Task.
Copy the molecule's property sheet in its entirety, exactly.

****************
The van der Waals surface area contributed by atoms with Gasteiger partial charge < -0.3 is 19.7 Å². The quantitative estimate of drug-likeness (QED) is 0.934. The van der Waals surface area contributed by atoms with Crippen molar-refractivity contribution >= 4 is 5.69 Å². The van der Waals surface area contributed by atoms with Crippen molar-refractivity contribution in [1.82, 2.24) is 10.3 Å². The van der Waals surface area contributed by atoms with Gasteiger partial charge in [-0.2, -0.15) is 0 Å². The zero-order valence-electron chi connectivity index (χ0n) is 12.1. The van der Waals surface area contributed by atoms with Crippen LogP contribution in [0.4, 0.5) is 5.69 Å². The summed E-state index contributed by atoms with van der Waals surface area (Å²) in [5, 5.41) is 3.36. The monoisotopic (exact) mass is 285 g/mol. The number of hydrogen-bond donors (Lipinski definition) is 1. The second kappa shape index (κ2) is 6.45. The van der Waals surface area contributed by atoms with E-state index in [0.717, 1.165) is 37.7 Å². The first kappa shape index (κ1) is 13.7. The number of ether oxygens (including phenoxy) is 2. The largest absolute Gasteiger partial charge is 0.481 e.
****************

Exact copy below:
The van der Waals surface area contributed by atoms with Gasteiger partial charge < -0.3 is 19.7 Å². The quantitative estimate of drug-likeness (QED) is 0.934. The van der Waals surface area contributed by atoms with Crippen molar-refractivity contribution >= 4 is 5.69 Å². The van der Waals surface area contributed by atoms with Crippen molar-refractivity contribution in [1.82, 2.24) is 10.3 Å². The van der Waals surface area contributed by atoms with Gasteiger partial charge in [-0.2, -0.15) is 0 Å². The zero-order valence-electron chi connectivity index (χ0n) is 12.1. The van der Waals surface area contributed by atoms with Crippen LogP contribution in [0.4, 0.5) is 5.69 Å². The summed E-state index contributed by atoms with van der Waals surface area (Å²) in [5, 5.41) is 3.36. The monoisotopic (exact) mass is 285 g/mol. The number of hydrogen-bond donors (Lipinski definition) is 1. The second kappa shape index (κ2) is 6.45. The van der Waals surface area contributed by atoms with E-state index in [0.717, 1.165) is 37.7 Å². The first kappa shape index (κ1) is 13.7. The number of ether oxygens (including phenoxy) is 2. The largest absolute Gasteiger partial charge is 0.481 e.